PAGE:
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June 25, 2021

Metrics to Meaning: Capturing the Diversity of Couples in Canada

Kathya Aathavan measures the growing diversity of couple relationships in Canada.

Kathya Aathavan

June 25, 2021

Over the past few decades, couples in Canada have become increasingly diverse. One of the ways this diversity has been measured is by examining mixed unions – marital or common-law unions between two people who cross socially constructed boundaries between groups, such as racial and ethnic identity. This diversity is complex and dynamic, and reflects the larger diversity of Canadian society.

Measuring mixed unions with visible minority status

Since the Census of Canada does not collect information about race directly, past estimates of mixed unions have relied on classifying each partner’s visible minority status. Visible minorities are “persons, other than Aboriginal peoples, who are non-Caucasian in race or non-white in colour” (the status is irrespective of the person’s place of birth).1 In the Census questionnaire, respondents state whether they are or are not a visible minority, and select from the following categories: South Asian, Chinese, Black, Filipino, Latin American, Arab, Southeast Asian, West Asian, Korean, Japanese, Multiple visible minorities, Not a visible minority.2 In 2016, 22% of the population in Canada reported being a visible minority.

Importantly, this measure of visible minority was created for the Employment Equity Act with the purpose of providing equal opportunities in the workplace to specific designated groups, rather than to examine the experiences of racialized individuals in our society. It was never intended to measure diversity but it has been used, due to few alternative data sources available. The most recent Canadian census (2021) also used the concept of visible minority status, though Statistics Canada is exploring alternative ways of measuring population groups for future collection.

When Statistics Canada measures mixed unions, those between “non-visible minorities” and visible minorities are counted as well as those between individuals from different visible minority groups. Using this measure, the reported share of all married or common-law couples that were in mixed unions increased steadily from 2.6% of all unions in 1991, to 3.1% in 2001, 3.9% in 2006 and 4.6% in 2011.3 These estimates show that while the proportion of mixed unions remains relatively low, the percentage that were mixed unions nearly doubled during this two-decade span.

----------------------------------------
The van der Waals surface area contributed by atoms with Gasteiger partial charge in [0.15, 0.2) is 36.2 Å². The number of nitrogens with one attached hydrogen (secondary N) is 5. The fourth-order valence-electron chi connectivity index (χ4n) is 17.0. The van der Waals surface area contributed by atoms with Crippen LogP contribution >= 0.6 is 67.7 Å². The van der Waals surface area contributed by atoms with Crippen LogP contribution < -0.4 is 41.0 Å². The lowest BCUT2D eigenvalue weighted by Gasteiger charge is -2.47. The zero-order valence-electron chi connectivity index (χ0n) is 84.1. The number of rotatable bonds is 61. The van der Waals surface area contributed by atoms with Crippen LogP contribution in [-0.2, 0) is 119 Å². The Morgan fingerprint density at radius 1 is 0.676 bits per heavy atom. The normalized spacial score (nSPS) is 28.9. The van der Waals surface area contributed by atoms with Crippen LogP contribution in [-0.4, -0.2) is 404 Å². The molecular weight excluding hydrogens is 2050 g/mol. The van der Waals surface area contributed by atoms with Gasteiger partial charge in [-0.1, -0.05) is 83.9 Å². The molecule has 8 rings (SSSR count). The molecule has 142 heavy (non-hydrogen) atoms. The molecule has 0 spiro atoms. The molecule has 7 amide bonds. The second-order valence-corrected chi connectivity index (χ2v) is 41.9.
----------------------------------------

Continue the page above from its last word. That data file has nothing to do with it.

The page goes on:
There are important considerations to be taken when using this measure because of the limitations of the concept of visible minority groups on which it relies. One is the classifications of individuals who identify as being white and part of a visible minority group. In some cases, they are counted as a visible minority (i.e. if they report Black and white, they are counted as Black), but in others, they are counted as “Not a visible minority” (i.e. if West Asian and white, counted as not a visible minority). Another way is due to some visible minority categories referring to countries of origin such as Korea or China, while others refer to regions of origin, such as South Asia or Latin America. This is important because this measure relies on individuals being classified under different visible minority groups in order to be counted as being in a mixed union.

Measuring mixed unions with country of origin

In addition to visible minority categories, another important aspect of the racial and ethnic diversity of couples is country of origin, which can determine or shape a person’s social norms and values, culture and language acquisition. Canadians reported 124 different countries as their place of birth in the 2016 Census. Immigration adds diversity to Canadian society at large and to families. Therefore, combining this with visible minority measures can add to our understanding of mixed unions and couple diversity more broadly.

Capturing the diversity of unions with visible minority status and country of origin

Homogenous (similar) and heterogamous (mixed) unions can be measured in two ways: visible minority and country of origin.

How common are mixed unions now?

Based on visible minority categories, 7% of all unions in Canada are mixed, with 6.7% being between a white and visible minority group partner, and 0.6% being between partners of different visible minority groups (Table 1).

Based on differences in country of origin, 16% of all couples are in a mixed union where both partners are born in different countries. Approximately one in eight of these couples (12%) include one partner who was born in Canada, and another 4% of couples include two partners born in different countries outside of Canada (Table 1).


Measuring couple diversity with visible minority status does not provide a full picture

Diversity of unions is underestimated when visible minority status alone is used to measure it. Figure 1 shows the diversity of unions by country of origin for the couples classified as homogamous by visible minority status. In other words, this figure compares the country of origin of couples that are comprised of individuals who are either both white or are both a part of the same visible minority group.